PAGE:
Summary of PIP-UK Medical Symposium

Wednesday 7th June 2023

Plan Early Treatment for Children with Poland Syndrome

Alan Macnichol

This first in a planned series of medical symposia organised by PIP-UK was held on Zoom on 7th June 2023. A panel of clinicians from the UK and Italy were introduced by PIP-UK trustee Prof Peter Bannister.


Dr Andrea Jester – Birmingham Women’s and Children’s NHS Foundation Trust

Prof Andrew Hart – Royal Childrens Hospital (Glasgow Royal Infirmary)

Dr Kim Daybell – NHS Junior Doctor and PIP-UK Ambassador

Dr Sondra Butterworth – Community Health Psychologist, RareQol

Prof Michele Torre – Gaslini Children’s Hospital, Genoa

Dr Nunzio Catena – Gaslini Children’s Hospital, Genoa

Prof Llaria Baldelli – University of Genoa

Prof Laura Mori – University of Genoa


The 6 speakers were asked to address the following questions during their presentation:-

  • Do you have a specialist clinic where you see patients with Poland Syndrome?
  • Are you screening for co-morbidities e.g. Moebius Syndrome, renal conditions?
  • What is your practice for hand surgery?
  • What is your practise for chest surgery?
  • Do you operate a registry?

Prof Peter Bannister welcomed everyone on behalf of PIP-UK and set the scene for the presentations and Q&A session.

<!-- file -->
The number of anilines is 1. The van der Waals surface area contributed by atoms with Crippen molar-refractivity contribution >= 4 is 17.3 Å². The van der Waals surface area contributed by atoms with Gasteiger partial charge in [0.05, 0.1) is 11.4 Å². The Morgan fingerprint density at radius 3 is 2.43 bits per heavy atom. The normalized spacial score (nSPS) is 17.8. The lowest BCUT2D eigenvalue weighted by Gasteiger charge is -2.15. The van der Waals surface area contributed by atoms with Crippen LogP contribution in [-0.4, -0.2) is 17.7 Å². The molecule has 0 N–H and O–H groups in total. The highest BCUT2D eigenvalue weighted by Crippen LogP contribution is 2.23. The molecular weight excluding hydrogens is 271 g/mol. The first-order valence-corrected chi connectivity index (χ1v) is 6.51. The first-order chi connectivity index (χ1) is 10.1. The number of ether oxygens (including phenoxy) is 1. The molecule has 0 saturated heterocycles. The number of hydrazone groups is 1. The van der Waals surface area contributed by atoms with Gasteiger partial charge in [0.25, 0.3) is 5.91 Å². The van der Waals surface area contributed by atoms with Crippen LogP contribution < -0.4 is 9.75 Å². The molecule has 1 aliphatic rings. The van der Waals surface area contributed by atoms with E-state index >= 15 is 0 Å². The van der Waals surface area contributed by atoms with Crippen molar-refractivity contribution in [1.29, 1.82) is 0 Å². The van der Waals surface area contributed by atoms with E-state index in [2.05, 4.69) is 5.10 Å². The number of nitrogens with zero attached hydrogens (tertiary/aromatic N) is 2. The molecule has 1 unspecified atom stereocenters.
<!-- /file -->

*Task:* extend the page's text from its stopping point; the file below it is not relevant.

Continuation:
First to make her presentation was Dr Andrea Jester who leads a Multi-Disciplinary Team (MDT – paediatricians, orthopaedic surgeons) who hold 4-6 clinics per year seeing five patients with Poland Syndrome (PS) per clinic who are referred from across the country. They screen for comorbidities including dextrocardia, shoulder, facial and renal conditions, using x-ray and ultrasound, and make a referral for genetics. This is all consistent with the recommendations for diagnosis published by Baldelli et al (Orphanet J of Rare Diseases, 2020, 15, 21). Hand surgery is carried out within 12-18 months of age to deepen the web spaces and is aimed at improving both functional and cosmetic outcomes, without scars on the back of the hand. She said that timing of thoracic surgery was potentially contentious. The preferred practise at Birmingham is to wait until the child is old enough, usually around puberty, to decide what they want for themselves. She also commented that there are pros and cons with early reconstructive surgery to relocate the Latissmus dorsi from the back to the chest to replace the pectoral muscle(s)  as this can affect spinal growth and potentially lead to scoliosis. Their clinic maintains a Registry based on medical records not a questionnaire.